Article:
WARREN — How can we as human beings in a civilized society ignore the transformation of a person who’s affecting and inspiring others in a positive, real way?

On a hot summer night in 1986, I took a human life. Having taken a a life has consumed my every waking moment with remorseful thoughts and deep regrets. The past 30 years have been an important period of growth and transition for me and have also provided me with the opportunity to re-evaluate my life. These decades have been a continuous act of contrition for actions against someone I loved.

I guess I can best compare my transformation to children being formed by their parents, learning right from wrong, sharing their values and knowing what it means to be a human being and accepting responsibility for what they do or fail to do, as their parents continue to teach them day in and day out by their words and example. I can tell you with certainty that all these years of discipline and hardship have molded my personality to the extent that I no longer desire to do anything criminal.

Many who come to prison are not only grasping at the opportunity to better themselves and do exceedingly well and grow considerably in their time spent in prison, but many have tremendous future economic potential as well. What is not widely known, because it is not discussed very often, is that there are many employers in the free world who hire former offenders. According to the federal Department of Labor, only 8 percent of over 1,200 employers surveyed said they would not hire an ex-offender; a more recent survey, done by the Harris Poll, found that only 3 percent of 311 business leaders believe that ex-offenders don’t deserve a second chance.

Since the vast majority of employers would be open to hiring ex-offenders, it is evident that if you are a good match for that employer’s needs, display a good attitude and stay persistent, that opportunity does present itself to those who are willing to make themselves a good prospect.

Of all the things that matter in achieving transition from prison to freedom, the ability to get and hold a job is one of the most important. It is essential for life built on having a legitimate income, and perhaps most of all, it is how people define themselves. Those who hold a job and thrive on the job feel that they are contributing something of worth and have a sense of future: They have something to hold on to and something to point to when others ask who they are and how they are doing.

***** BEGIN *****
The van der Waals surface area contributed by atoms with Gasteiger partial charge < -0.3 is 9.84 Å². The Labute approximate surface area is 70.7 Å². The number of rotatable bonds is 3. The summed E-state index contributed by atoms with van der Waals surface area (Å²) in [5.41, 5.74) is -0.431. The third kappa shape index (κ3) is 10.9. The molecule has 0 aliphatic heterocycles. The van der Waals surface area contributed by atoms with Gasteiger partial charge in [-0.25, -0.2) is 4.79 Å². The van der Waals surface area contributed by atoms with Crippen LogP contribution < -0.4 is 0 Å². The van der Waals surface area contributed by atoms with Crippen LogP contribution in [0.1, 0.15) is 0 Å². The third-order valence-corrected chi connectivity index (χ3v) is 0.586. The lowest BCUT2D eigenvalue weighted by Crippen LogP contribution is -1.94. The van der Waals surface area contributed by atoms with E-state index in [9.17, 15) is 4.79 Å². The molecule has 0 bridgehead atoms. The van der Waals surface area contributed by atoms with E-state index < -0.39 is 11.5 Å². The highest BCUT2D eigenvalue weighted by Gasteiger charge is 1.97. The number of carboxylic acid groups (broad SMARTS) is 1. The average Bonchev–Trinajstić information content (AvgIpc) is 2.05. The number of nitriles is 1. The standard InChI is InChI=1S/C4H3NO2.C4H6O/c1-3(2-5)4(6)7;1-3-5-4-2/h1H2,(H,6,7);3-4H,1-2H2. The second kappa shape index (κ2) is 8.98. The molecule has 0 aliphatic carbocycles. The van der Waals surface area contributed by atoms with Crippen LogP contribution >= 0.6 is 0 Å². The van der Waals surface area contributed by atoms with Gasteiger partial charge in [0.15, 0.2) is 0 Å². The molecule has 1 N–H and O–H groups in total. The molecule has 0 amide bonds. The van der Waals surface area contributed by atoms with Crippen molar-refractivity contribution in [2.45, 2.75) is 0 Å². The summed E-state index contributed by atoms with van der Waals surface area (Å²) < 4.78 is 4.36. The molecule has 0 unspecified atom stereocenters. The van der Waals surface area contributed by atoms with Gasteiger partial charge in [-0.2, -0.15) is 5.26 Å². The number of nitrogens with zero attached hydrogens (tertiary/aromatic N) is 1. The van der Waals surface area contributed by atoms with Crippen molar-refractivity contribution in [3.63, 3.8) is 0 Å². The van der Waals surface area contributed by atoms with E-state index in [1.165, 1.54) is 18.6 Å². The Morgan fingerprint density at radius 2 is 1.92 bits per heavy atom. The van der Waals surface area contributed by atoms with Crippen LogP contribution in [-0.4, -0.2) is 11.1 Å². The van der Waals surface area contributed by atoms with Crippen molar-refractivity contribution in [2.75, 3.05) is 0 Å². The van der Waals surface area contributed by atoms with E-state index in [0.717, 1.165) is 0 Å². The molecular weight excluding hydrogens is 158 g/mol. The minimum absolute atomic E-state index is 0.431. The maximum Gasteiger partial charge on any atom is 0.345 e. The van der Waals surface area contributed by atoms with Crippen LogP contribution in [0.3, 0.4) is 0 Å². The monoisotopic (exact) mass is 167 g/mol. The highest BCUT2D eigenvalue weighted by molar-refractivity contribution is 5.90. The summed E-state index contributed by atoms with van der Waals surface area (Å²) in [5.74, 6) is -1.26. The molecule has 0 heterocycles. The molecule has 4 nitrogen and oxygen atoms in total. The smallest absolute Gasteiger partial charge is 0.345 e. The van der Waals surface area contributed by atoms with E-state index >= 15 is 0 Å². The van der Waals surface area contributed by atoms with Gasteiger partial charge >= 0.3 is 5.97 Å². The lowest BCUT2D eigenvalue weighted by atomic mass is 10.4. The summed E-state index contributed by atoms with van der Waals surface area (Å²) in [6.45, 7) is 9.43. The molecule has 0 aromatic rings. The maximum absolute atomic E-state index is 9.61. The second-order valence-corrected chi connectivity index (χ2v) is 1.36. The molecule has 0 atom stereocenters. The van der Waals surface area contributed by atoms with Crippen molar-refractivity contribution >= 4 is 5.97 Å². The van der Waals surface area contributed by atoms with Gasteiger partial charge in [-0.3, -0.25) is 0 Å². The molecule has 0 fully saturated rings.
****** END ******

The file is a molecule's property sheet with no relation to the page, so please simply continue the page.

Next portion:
The job is as important to self-esteem and building of a free world persona as it is for the income received. People must recognize that transitioning to the workforce after spending time in prison can be difficult, especially after an extended period of incarceration.

Corrections should be directing more energy toward formulating community-based structured quality programming by expanding the supervised community release units, including re-opening the Hallowell and Bangor pre-release facilities, as well as increasing the overall capacity in the state’s electronic bracelet release program.

Maine must embark on a prison reform project that will capture the attention of the rest of the country. Correction departments are a high-cost system nationwide, and warehousing prisoners indefinitely is still the company line. (It must be pointed out that only Russia has more people behind bars per capita than the U.S.)

In Maine, the philosophy and public sentiment is to lock up people and do nothing for them. Prisoners are not attractive to politicians because they have no natural allies. The immediate reaction becomes, “Let’s not waste resources on those who come to prison.” The fact is that without legislative intervention, there will be a further downward spiral, and Maine taxpayers will continue to dole out millions on a correction system that will only become more dysfunctional.

Throughout the country, prisoner re-entry is one of the principal issues concentrated on for the betterment of society. It can only be through quality rehabilitative programming that those prisoners can re-enter society as functioning members. A system that can benefit the incarcerated, the victim and society as a whole will provide a vehicle and opportunity for the prisoner to demonstrate significant change and excel in a positive way once he or she re-enters the community.